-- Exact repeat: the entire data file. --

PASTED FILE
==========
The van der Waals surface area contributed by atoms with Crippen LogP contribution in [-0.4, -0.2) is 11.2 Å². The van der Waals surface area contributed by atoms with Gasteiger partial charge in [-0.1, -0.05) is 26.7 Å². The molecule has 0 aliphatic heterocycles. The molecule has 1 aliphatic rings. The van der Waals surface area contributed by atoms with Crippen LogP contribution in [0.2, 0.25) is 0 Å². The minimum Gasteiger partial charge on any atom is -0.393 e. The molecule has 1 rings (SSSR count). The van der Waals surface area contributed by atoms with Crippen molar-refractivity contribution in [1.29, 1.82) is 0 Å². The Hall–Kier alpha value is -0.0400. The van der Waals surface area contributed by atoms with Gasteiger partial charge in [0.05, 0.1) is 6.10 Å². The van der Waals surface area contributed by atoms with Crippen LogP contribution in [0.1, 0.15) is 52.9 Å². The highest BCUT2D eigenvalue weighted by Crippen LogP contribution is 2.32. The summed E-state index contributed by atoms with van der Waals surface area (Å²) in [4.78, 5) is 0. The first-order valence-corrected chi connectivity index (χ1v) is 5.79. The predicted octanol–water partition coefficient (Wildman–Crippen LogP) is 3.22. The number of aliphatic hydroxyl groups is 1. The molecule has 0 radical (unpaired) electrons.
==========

The van der Waals surface area contributed by atoms with Crippen LogP contribution in [-0.4, -0.2) is 11.2 Å². The van der Waals surface area contributed by atoms with Gasteiger partial charge in [-0.1, -0.05) is 26.7 Å². The molecule has 0 aliphatic heterocycles. The molecule has 1 aliphatic rings. The van der Waals surface area contributed by atoms with Crippen LogP contribution in [0.2, 0.25) is 0 Å². The minimum Gasteiger partial charge on any atom is -0.393 e. The molecule has 1 rings (SSSR count). The van der Waals surface area contributed by atoms with Crippen molar-refractivity contribution in [1.29, 1.82) is 0 Å². The Hall–Kier alpha value is -0.0400. The van der Waals surface area contributed by atoms with Gasteiger partial charge in [0.05, 0.1) is 6.10 Å². The van der Waals surface area contributed by atoms with Crippen LogP contribution in [0.1, 0.15) is 52.9 Å². The highest BCUT2D eigenvalue weighted by Crippen LogP contribution is 2.32. The summed E-state index contributed by atoms with van der Waals surface area (Å²) in [4.78, 5) is 0. The first-order valence-corrected chi connectivity index (χ1v) is 5.79. The predicted octanol–water partition coefficient (Wildman–Crippen LogP) is 3.22. The number of aliphatic hydroxyl groups is 1. The molecule has 0 radical (unpaired) electrons.